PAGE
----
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  • singularly conscientious fashion of elaborating his ideas made the mental strain more intense than even so exhausting a work as the abstract exposition of the principles of positive science need have been.

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  • Never was public money expended in a more patriotic fashion.

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  • Thus since it has become the fashion for Chinese students to flock to the schools and colleges of Japan, there adopting, as do their Japanese fellow-students, Occidental garments and methods of hairdressing, the distinction of nationality ceases to be perceptible.

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  • It was not until the latter half of the I 5th ~ century that there came into vogue the elaborate decoration of the sword, a fashion that was to last four hundred years.

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  • The fashion is always accompanied by chiselling a jour (sukashi-bori), so that the sculptured portions stand out in their entirety.

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  • The most approved fashion of weaving is called tsuzure-ori (linked-weaving); that is to say, the cross threade are laid in with the fingers and pushed into their places with a comb by hand, very little machinery being used.

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  • Not until the close of the 18th century or the beginning of the 19th did the more profuse fashion of enamelled decoration come to be largely employed.

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  • Thus when, at the close of the 16th century, the Taiko inaugurated the fashion of lavishing all the resources of applied art on the interior decoration of castles and temples, the services of the lacquerer were employed to an extent hitherto unknown, and there resulted some magnificent work on friezes, coffered ceilings, door panels, altar-pieces and cenotaphs.

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  • Cattle-rearing has taken a great development and also dairyfarming in the Alpine fashion.

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  • Ramus also set the modern fashion of deducing the figures from the position of the middle term in the premises, instead of basing them, as Aristotle does, upon the different relation of the middle to the so-called major and minor term.

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  • Spain Spain owes her intellectual emancipation to the monk Benito Feyjoo, who in 1726 produced a volume of dissertations somewhat after the fashion of the Spectator, but on graver subjects, entitled Teatro critico, which was continued down to 1739.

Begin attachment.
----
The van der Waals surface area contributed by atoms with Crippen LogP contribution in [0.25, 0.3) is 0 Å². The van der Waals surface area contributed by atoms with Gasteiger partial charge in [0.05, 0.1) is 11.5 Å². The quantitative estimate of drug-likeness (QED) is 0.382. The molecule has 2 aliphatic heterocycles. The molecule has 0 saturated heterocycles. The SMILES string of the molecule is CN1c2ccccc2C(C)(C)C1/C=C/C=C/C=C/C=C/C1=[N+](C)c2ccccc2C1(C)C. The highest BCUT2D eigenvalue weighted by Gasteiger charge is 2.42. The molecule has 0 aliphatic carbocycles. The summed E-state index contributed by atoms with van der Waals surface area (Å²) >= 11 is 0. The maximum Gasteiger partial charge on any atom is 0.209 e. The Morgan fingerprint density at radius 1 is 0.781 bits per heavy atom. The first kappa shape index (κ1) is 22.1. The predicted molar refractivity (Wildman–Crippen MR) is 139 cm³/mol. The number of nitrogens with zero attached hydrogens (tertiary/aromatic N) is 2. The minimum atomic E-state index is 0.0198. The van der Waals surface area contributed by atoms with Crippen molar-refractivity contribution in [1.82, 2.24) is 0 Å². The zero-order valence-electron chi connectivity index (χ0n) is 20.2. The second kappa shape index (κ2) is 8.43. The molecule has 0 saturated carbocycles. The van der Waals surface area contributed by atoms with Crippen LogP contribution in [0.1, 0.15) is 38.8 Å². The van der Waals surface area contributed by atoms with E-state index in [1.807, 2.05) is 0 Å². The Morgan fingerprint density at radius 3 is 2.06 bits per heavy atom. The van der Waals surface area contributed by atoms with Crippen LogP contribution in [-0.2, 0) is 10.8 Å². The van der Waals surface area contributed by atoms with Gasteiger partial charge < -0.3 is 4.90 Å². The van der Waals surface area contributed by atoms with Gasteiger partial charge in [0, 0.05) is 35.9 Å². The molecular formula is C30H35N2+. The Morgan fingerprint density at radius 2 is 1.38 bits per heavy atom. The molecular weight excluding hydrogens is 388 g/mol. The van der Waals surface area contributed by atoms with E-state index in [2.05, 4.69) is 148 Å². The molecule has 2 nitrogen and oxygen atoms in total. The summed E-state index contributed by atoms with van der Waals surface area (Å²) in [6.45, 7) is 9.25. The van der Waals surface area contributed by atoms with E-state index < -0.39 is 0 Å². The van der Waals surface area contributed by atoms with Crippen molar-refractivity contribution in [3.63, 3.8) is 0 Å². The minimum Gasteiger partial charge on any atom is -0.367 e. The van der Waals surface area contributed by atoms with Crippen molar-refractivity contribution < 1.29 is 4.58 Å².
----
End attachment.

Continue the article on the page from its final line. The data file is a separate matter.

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  • The fashion of illustrated serials was introduced in the Semanario pintoresco espanol (1836-1857), noticeable for its biographies and descriptions of Spanish monuments.

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  • It became a fortress of great importance under Sindhia in 1759, and was the depot where he drilled and organized his battalions in the European fashion with the aid of De Boigne.

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  • raised above it, is an impossible attitude, nor do snakes ever climb trees in spiral fashion, the classical artistic mode of representation.

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  • While he shows the persuasive art of an orator by presenting the subjugation of Gaul and his own action in the Civil War in the light most favourable to his claim to rule the Roman world, he is entirely free from the Roman fashion of self-laudation or disparagement of an adversary.

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  • Nor was he anxious to maintain the connexion between philosophy and medicine which had for long existed in a confused and confusing fashion.'

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  • No entrenchments were made; HalIeck, the Union commanding general in the West, was equally over-confident, and allowed Buell to march in leisurely fashion.

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  • This Pirene originally had a two-storey facade of Roman fashion made of limestone, but, before the time of Pausanias, it had received a covering of marble which has now fallen off, but has left traces of itself in the holes drilled into the limestone, in the rough hacking away of the half columns, and in the numerous marble fragments which lay in front of the facade.